Two decades of China’s economic boom has created tremendous wealth, but fear of wealth loss has led a significant portion of it has flown into foreign countries. Today, hundreds of millions of Chinese superrich seek safe investment havens overseas, creating a foreign diaspora that extends from South East Asia to North America, and generating a large investment outflow in the amount of trillions of dollars.
Such amount of wealth should have brought them tremendous economic and political power overseas, allowing them to control the economic and political fate in the foreign countries. But in fact, their considerable wealth often evokes unwanted attention and jealousy. Throughout history, the wealth of overseas Chinese has put them at the centre of angry storms from coast to coast, and left them at the target of foreign government crackdowns.
In the recent years, a large amount of Chinese money has flooded into Vancouver and Toronto housing markets. According to MacLean’s, Chinese buyers reportedly shelled out nearly $12 billion on real estate in Vancouver in 2015, accounting for 33 per cent of the city’s housing sales. But these investments have left Chinese investors at the receiving end of an angry outburst that accuses them of having contributed to the inflation of property values and caused affordability housing crisis in the B.C. cities.
Amid a strong resentment in the local community that recently reached a fever pitch, the B.C. government took a move to tax on the foreign buyers – mostly Chinese, requesting them to pay 15 percent property transfer tax.
According to Sean ReHaag, associate prof at Osgood Hall law school, the legislation that attacks Chinese nationals is unlawful as it applied exclusively to a group defined by citizenship -- one of the prohibited grounds under the Canadian Charter of Rights. The legislation is part of a long unfortunate tradition of discrimination against Chinese, says Rehagge, and closely parallels the infamous head tax law in history that restricted Chinese involvement in the Canadian economy.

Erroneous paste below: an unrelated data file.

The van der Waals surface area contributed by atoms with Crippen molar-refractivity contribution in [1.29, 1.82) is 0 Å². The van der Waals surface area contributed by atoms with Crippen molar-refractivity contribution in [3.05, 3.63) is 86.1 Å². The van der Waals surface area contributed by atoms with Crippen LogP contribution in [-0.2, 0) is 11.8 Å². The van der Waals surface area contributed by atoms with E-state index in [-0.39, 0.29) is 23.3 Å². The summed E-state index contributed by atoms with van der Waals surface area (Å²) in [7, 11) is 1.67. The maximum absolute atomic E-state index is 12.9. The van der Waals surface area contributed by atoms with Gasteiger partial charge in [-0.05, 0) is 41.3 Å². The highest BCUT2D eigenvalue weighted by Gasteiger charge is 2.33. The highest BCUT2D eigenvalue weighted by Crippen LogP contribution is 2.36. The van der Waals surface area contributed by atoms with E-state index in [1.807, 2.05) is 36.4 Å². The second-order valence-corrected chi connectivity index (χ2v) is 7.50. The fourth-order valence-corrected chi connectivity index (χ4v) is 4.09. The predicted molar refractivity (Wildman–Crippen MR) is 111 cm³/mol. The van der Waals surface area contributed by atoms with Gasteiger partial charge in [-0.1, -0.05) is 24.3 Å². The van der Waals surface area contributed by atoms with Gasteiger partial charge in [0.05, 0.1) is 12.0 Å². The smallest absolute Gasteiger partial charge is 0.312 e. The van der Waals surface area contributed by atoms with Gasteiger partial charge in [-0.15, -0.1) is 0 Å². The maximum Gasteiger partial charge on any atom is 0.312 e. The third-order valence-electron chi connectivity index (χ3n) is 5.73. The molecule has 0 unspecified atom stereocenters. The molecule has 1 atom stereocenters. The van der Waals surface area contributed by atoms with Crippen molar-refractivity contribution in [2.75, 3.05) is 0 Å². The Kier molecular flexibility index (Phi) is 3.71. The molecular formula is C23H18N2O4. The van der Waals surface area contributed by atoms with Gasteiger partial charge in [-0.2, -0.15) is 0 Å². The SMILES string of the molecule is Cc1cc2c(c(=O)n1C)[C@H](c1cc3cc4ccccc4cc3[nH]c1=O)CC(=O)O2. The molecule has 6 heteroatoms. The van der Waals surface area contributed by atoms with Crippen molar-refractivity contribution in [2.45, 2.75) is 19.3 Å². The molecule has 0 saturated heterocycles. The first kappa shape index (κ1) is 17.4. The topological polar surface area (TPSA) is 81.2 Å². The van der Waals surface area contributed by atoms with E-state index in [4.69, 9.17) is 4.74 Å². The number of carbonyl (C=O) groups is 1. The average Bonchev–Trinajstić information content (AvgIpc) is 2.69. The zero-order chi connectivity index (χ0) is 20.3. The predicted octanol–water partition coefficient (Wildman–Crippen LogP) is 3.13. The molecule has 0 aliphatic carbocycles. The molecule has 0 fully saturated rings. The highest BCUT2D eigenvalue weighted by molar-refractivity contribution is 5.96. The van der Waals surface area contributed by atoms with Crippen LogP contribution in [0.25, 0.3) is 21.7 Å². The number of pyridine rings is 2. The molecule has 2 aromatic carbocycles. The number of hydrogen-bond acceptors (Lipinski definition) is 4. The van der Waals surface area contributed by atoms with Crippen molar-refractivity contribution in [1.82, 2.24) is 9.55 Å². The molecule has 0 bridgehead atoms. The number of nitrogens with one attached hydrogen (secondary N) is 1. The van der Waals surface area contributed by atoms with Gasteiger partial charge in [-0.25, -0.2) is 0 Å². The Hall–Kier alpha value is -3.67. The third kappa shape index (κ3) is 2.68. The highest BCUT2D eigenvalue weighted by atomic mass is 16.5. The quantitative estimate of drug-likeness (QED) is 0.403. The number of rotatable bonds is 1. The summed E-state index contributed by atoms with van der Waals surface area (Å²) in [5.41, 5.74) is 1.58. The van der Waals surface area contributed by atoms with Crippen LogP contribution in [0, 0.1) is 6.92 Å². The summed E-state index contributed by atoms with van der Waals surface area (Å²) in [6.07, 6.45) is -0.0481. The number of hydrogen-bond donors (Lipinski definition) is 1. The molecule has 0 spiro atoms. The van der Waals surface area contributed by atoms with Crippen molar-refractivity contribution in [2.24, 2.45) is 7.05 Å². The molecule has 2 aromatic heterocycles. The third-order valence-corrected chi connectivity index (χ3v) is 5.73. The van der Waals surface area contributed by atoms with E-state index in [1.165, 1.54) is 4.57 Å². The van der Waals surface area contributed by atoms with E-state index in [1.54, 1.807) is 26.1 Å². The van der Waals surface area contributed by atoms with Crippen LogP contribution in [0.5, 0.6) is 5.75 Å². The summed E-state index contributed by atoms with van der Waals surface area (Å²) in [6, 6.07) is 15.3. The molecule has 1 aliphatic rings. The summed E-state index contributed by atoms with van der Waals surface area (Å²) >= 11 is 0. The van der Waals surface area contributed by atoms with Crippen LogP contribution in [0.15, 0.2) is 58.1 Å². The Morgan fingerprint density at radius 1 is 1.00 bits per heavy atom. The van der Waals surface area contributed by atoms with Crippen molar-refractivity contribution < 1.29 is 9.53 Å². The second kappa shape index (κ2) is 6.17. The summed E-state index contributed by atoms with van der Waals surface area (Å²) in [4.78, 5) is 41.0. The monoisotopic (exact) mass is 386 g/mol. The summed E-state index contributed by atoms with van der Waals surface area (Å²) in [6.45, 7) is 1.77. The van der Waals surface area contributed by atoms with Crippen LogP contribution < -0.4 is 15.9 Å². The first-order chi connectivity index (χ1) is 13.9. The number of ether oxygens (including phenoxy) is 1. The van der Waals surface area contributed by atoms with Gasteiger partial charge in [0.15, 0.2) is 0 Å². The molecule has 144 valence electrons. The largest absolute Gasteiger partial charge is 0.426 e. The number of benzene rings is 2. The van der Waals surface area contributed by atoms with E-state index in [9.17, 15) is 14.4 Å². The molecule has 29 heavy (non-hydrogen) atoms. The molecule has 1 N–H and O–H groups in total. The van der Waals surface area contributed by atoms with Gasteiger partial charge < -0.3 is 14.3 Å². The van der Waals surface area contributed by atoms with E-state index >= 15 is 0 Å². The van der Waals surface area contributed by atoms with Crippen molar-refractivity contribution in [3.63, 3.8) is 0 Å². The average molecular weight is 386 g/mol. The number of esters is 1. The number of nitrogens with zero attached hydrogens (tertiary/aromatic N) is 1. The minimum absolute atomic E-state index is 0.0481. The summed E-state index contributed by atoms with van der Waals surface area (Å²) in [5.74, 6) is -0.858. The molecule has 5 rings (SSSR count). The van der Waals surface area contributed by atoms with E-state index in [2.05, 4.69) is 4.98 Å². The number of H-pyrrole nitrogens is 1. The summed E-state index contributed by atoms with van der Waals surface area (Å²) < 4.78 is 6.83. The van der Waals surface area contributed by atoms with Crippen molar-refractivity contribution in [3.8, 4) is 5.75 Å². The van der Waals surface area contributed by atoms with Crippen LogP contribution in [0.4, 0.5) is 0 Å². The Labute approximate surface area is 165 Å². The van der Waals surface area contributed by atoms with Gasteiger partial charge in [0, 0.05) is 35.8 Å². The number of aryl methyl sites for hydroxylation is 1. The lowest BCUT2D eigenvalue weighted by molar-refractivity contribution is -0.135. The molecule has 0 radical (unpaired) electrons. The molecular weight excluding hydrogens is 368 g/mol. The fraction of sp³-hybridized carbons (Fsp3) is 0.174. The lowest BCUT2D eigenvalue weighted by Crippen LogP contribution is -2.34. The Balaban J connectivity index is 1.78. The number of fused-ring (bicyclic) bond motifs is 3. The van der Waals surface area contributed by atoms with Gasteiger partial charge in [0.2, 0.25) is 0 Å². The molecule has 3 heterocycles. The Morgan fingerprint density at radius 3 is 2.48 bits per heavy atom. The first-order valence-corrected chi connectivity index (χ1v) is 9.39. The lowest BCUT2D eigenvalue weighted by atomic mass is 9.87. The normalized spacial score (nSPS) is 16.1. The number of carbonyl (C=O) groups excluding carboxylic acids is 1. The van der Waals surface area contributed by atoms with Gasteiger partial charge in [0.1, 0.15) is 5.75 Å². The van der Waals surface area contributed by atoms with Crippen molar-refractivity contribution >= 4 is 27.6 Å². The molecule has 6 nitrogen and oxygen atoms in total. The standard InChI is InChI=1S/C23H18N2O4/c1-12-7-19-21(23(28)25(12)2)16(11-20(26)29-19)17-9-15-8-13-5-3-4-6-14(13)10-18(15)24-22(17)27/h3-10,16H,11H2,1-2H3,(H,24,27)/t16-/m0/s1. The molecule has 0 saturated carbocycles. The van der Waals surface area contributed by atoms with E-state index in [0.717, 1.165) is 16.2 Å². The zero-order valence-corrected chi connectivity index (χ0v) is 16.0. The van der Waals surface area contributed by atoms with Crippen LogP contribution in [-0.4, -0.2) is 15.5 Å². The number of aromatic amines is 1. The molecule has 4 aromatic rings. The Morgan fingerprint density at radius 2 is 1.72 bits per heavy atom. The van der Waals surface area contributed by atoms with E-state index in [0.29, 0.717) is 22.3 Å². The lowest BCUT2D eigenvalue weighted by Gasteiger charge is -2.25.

In Malaysia, wealthy Chinese has become main source of dissatisfaction for ethnic Malays. As the majority of the Malaysia’s richest are of Chinese descent, and the average monthly gross income for the Chinese is much higher than that of any ethnic groups, right-wing groups often complain about a Chinese take-over of the country’s economy, and encourage ethnic Malays to unite under the idea of Malay pre-eminence to fight against the Chinese domination.
The Chinese wealthy suffered even more devastating plight in Indonesia back in 1990s, when a social unrest erupted that killed hundreds of thousands of ethnic Chinese and destroyed their shops, homes and families. In spite of their economic contribution to Indonesia for three decades, where Chinese had a significant large share of the country’s GDP, Indonesian authorities failed to provide security and protection to the vulnerable Chinese, leaving them at the mercy of the unruly mob.
Apparently, the economic wealth of overseas Chinese does not give rise to their political power or social status. Their wealth has put them in the crosshair of envy and scorn, leaving them sporadically being discriminated against and victimized in their foreign countries. Their financial status often become a bane, instead of boon, and a curse instead of blessing.
As Vancouver housing controversy escalates, Chinese foreign investors wonder why they are the focus of anger over a housing market where many Canadians realized sale prices beyond their wildest dreams. But the new tax law in B.C. gives an undeniable indication that their wealth is not welcome in Canada, a country that touts the best multicultural society in the world.
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